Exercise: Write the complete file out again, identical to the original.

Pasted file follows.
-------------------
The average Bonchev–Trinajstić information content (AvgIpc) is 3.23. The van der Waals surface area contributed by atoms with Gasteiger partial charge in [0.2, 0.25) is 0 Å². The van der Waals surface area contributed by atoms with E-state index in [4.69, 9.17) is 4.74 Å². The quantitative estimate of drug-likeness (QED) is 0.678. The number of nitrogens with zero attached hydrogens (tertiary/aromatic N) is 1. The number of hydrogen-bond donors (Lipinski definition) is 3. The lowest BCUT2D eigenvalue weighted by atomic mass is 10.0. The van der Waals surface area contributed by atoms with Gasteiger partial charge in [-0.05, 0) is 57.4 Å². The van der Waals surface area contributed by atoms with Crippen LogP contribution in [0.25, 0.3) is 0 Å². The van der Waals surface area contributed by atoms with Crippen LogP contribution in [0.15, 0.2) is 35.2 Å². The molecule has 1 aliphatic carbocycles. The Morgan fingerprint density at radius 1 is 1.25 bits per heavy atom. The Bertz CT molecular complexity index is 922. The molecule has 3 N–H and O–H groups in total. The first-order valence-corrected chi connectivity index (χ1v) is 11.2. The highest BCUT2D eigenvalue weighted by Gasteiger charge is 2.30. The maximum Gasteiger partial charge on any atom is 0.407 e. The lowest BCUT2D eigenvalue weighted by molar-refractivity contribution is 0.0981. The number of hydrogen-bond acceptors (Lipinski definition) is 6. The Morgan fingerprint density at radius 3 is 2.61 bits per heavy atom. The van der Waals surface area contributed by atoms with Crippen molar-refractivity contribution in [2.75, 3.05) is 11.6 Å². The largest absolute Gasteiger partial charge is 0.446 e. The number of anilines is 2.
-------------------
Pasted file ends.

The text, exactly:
The average Bonchev–Trinajstić information content (AvgIpc) is 3.23. The van der Waals surface area contributed by atoms with Gasteiger partial charge in [0.2, 0.25) is 0 Å². The van der Waals surface area contributed by atoms with E-state index in [4.69, 9.17) is 4.74 Å². The quantitative estimate of drug-likeness (QED) is 0.678. The number of nitrogens with zero attached hydrogens (tertiary/aromatic N) is 1. The number of hydrogen-bond donors (Lipinski definition) is 3. The lowest BCUT2D eigenvalue weighted by atomic mass is 10.0. The van der Waals surface area contributed by atoms with Gasteiger partial charge in [-0.05, 0) is 57.4 Å². The van der Waals surface area contributed by atoms with Crippen LogP contribution in [0.25, 0.3) is 0 Å². The van der Waals surface area contributed by atoms with Crippen LogP contribution in [0.15, 0.2) is 35.2 Å². The molecule has 1 aliphatic carbocycles. The Morgan fingerprint density at radius 1 is 1.25 bits per heavy atom. The Bertz CT molecular complexity index is 922. The molecule has 3 N–H and O–H groups in total. The first-order valence-corrected chi connectivity index (χ1v) is 11.2. The highest BCUT2D eigenvalue weighted by Gasteiger charge is 2.30. The maximum Gasteiger partial charge on any atom is 0.407 e. The lowest BCUT2D eigenvalue weighted by molar-refractivity contribution is 0.0981. The number of hydrogen-bond acceptors (Lipinski definition) is 6. The Morgan fingerprint density at radius 3 is 2.61 bits per heavy atom. The van der Waals surface area contributed by atoms with Crippen molar-refractivity contribution in [2.75, 3.05) is 11.6 Å². The largest absolute Gasteiger partial charge is 0.446 e. The number of anilines is 2.